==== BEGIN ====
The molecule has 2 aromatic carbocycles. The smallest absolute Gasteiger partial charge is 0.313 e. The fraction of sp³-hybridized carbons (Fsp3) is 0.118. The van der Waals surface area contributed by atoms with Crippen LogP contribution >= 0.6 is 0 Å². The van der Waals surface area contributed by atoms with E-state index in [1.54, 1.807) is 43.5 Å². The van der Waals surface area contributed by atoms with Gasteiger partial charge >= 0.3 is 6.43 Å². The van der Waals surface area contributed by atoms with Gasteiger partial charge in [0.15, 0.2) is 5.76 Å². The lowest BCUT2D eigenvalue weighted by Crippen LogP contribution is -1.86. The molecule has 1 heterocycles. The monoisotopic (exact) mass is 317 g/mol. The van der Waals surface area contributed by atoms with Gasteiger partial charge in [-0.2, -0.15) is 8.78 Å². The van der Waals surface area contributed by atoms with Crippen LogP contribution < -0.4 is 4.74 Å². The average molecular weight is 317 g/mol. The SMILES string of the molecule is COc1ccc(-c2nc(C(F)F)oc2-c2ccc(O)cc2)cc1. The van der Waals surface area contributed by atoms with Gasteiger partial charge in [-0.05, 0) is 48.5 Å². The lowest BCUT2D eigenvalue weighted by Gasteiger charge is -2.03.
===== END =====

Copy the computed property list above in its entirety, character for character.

The molecule has 2 aromatic carbocycles. The smallest absolute Gasteiger partial charge is 0.313 e. The fraction of sp³-hybridized carbons (Fsp3) is 0.118. The van der Waals surface area contributed by atoms with Crippen LogP contribution >= 0.6 is 0 Å². The van der Waals surface area contributed by atoms with E-state index in [1.54, 1.807) is 43.5 Å². The van der Waals surface area contributed by atoms with Gasteiger partial charge >= 0.3 is 6.43 Å². The van der Waals surface area contributed by atoms with Gasteiger partial charge in [0.15, 0.2) is 5.76 Å². The lowest BCUT2D eigenvalue weighted by Crippen LogP contribution is -1.86. The molecule has 1 heterocycles. The monoisotopic (exact) mass is 317 g/mol. The van der Waals surface area contributed by atoms with Gasteiger partial charge in [-0.2, -0.15) is 8.78 Å². The van der Waals surface area contributed by atoms with Crippen LogP contribution < -0.4 is 4.74 Å². The average molecular weight is 317 g/mol. The SMILES string of the molecule is COc1ccc(-c2nc(C(F)F)oc2-c2ccc(O)cc2)cc1. The van der Waals surface area contributed by atoms with Gasteiger partial charge in [-0.05, 0) is 48.5 Å². The lowest BCUT2D eigenvalue weighted by Gasteiger charge is -2.03.